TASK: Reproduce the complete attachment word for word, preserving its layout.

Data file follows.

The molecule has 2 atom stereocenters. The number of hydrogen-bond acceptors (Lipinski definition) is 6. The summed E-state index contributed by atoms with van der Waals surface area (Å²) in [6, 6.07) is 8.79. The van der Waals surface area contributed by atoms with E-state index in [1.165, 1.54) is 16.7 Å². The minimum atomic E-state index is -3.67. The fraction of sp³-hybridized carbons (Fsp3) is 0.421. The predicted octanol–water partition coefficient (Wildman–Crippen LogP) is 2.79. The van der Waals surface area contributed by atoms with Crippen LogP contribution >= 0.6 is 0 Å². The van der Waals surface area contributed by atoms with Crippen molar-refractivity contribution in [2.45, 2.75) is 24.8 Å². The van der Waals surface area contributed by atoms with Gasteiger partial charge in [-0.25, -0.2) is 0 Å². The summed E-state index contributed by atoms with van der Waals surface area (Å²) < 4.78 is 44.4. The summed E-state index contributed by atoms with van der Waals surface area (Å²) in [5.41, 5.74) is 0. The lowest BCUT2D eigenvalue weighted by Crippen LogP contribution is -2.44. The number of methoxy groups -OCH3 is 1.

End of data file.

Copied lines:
The molecule has 2 atom stereocenters. The number of hydrogen-bond acceptors (Lipinski definition) is 6. The summed E-state index contributed by atoms with van der Waals surface area (Å²) in [6, 6.07) is 8.79. The van der Waals surface area contributed by atoms with E-state index in [1.165, 1.54) is 16.7 Å². The minimum atomic E-state index is -3.67. The fraction of sp³-hybridized carbons (Fsp3) is 0.421. The predicted octanol–water partition coefficient (Wildman–Crippen LogP) is 2.79. The van der Waals surface area contributed by atoms with Crippen LogP contribution >= 0.6 is 0 Å². The van der Waals surface area contributed by atoms with Crippen molar-refractivity contribution in [2.45, 2.75) is 24.8 Å². The van der Waals surface area contributed by atoms with Gasteiger partial charge in [-0.25, -0.2) is 0 Å². The summed E-state index contributed by atoms with van der Waals surface area (Å²) < 4.78 is 44.4. The summed E-state index contributed by atoms with van der Waals surface area (Å²) in [5.41, 5.74) is 0. The lowest BCUT2D eigenvalue weighted by Crippen LogP contribution is -2.44. The number of methoxy groups -OCH3 is 1.